• Find time for self-care: When you make an effort to prioritize your own mental, emotional, and physical well-being, you’ll be more attentive and present in all your relationships — not just the one you have with your care receiver. Spending time outdoors, enjoying music, or even playing with a pet can help alleviate daily stress levels. 
  • Ask for help: No one expects you to do it all on your own. When you’re beginning to feel overwhelmed, ask a friend or family member for help on a specific task, like meal prepping or picking the kids up from school. Respite networks are also available to provide support.
  • Maintain your relationships: Contact with friends or family is important to avoid feeling overwhelmed and disconnected from the world beyond life as a caregiver. In addition to interacting with friends, mapping your support groups and social workers can provide outlets to talk about things that are frustrating or causing stress.
  • Seek occupational therapy: Occupational therapists work with injured, ill, or disabled people on learning or relearning skills that promote independence. However, they can also support caregivers by helping them develop the skills to find a balance between their caregiver role and their daily life.
  • Take advantage of caregiver resources: Many nonprofit organizations offer respite care, crisis, transportation, training and education, and meal services to help prevent caretaker burnout. Ask your local senior center to see what’s offered in your area, or browse our resources below.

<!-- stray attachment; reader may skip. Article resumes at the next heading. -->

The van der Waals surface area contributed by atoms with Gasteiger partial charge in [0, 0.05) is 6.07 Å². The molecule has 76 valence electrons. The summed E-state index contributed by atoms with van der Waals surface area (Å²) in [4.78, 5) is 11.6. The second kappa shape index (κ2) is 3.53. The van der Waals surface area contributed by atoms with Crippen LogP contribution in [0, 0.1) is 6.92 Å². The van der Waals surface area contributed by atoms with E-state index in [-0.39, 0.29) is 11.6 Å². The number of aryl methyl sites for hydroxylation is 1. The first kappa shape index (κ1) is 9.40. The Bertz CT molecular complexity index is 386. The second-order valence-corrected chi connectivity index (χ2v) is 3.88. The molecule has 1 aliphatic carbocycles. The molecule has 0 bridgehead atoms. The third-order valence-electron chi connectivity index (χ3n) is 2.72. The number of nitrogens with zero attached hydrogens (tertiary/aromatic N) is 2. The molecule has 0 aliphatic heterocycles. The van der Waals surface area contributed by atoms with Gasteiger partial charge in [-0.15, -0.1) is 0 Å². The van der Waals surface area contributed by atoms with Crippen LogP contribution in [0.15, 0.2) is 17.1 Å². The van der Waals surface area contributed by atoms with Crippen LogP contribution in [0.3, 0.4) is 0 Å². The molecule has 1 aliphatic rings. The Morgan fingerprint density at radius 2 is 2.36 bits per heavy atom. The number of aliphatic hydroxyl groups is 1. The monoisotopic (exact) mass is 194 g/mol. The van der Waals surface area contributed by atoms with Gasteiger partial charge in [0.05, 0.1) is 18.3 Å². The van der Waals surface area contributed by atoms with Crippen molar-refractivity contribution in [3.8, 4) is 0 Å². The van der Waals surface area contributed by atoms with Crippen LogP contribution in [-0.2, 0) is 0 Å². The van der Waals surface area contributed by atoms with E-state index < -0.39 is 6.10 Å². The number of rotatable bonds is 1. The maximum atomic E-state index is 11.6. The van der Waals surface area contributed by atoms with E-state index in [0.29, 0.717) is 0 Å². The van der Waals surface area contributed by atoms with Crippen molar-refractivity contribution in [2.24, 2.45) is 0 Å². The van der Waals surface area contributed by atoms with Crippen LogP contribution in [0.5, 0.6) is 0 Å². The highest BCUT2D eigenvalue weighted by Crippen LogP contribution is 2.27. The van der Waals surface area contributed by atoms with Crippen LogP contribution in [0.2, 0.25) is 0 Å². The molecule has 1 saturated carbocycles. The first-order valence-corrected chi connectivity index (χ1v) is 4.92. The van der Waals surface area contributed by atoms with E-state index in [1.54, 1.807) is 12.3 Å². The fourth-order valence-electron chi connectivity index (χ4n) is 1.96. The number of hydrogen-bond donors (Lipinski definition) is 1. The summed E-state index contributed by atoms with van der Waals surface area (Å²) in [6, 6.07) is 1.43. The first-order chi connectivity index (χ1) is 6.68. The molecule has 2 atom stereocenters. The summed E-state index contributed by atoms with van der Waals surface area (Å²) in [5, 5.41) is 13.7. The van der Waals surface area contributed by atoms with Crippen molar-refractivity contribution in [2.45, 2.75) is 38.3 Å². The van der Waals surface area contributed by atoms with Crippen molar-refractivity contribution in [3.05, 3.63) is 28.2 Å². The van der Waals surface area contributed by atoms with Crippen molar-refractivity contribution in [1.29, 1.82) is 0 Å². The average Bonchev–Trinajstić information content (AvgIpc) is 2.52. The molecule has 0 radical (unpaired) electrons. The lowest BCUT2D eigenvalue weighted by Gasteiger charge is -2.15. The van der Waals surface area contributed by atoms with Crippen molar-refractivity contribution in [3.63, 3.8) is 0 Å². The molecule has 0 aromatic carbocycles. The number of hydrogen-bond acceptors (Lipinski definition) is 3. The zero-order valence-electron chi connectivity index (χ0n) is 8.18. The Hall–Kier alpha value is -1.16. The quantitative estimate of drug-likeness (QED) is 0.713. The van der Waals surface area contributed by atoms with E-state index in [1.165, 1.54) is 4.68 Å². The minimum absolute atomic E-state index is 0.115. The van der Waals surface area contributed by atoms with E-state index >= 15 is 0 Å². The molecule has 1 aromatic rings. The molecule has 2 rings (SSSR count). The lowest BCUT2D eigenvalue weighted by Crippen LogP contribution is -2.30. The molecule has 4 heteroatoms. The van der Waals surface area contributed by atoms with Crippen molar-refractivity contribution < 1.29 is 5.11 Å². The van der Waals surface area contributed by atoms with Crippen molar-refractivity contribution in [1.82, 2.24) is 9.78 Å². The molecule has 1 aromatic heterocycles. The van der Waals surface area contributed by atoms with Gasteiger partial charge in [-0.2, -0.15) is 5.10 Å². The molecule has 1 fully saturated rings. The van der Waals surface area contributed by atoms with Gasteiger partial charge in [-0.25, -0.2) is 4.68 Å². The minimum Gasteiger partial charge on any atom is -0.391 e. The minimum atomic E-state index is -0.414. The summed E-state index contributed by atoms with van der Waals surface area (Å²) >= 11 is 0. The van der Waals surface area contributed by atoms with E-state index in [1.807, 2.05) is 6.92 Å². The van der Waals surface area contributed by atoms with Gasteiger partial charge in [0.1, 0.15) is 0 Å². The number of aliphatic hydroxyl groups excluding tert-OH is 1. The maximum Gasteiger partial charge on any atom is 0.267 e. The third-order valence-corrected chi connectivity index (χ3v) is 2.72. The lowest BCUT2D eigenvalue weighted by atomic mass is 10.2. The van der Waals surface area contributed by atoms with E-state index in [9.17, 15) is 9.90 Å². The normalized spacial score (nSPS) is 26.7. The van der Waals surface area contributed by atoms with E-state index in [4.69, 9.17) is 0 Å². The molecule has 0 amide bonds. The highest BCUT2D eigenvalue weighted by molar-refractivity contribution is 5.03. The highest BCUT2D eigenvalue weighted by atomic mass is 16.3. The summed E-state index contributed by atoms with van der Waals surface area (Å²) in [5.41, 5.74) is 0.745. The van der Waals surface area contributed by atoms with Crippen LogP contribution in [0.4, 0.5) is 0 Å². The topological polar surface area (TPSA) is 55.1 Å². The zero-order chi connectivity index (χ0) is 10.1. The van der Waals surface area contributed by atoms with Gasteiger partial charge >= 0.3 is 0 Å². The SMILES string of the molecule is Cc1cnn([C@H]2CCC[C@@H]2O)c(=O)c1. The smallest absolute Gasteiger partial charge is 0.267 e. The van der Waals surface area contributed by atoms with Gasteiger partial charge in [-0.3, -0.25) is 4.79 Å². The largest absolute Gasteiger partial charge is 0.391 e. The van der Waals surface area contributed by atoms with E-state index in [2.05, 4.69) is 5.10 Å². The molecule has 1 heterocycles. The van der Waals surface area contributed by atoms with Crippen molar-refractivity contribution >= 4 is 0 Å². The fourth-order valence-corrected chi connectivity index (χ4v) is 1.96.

Caregiver Resources


Frequently Asked Questions

Yes, you can get post-traumatic stress disorder (PTSD) from being a caregiver. The role isn’t just physically exhausting, but mentally, emotionally, and financially draining as well. Adult children caring for aging parents with dementia or severe disability are especially at risk of developing PTSD because many of them feel powerless to stop the conditions from worsening.

If you begin to experience any of the symptoms of caregiver burnout, you may need to take a step back from the role to refocus your energy on yourself. However, if you’ve become completely preoccupied with the emotions and needs of your care receiver or you find yourself resenting them, it may be time to seek a permanent alternative.

Care for Yourself While Caring for Others

Caring for a loved one is one of the most selfless acts of kindness you can do, but it’s not without its challenges. When you find yourself struggling to juggle dinner, work reports, kids, and caretaking duty, caregiver burnout can quickly take hold. 

It may be easier said than done, but finding the time to focus on your own physical and mental health is essential to preventing this debilitating condition — and your family, friends, and care receiver will thank you for it. 

While making sure your loved ones are comfortable physically, Choice Mutual can help alleviate financial concerns. Get in touch to compare final expense life insurance quotes so you can find a plan that’s right for you and your loved one.  


  1. AARP and National Alliance for Caregiving. Caregiving in the United States 2020. AARP. 2020.
  2. Gérain P, Zech E. Do informal caregivers experience more burnout? A meta-analytic study. Psychology, Health & Medicine. 2020.
  3. American Medical Association. Caring for the caregiver: A guide for physicians. AMA. 2018.
  4. Family Caregiver Alliance. Caregiving and Depression. Family Caregiver Alliance. 2016.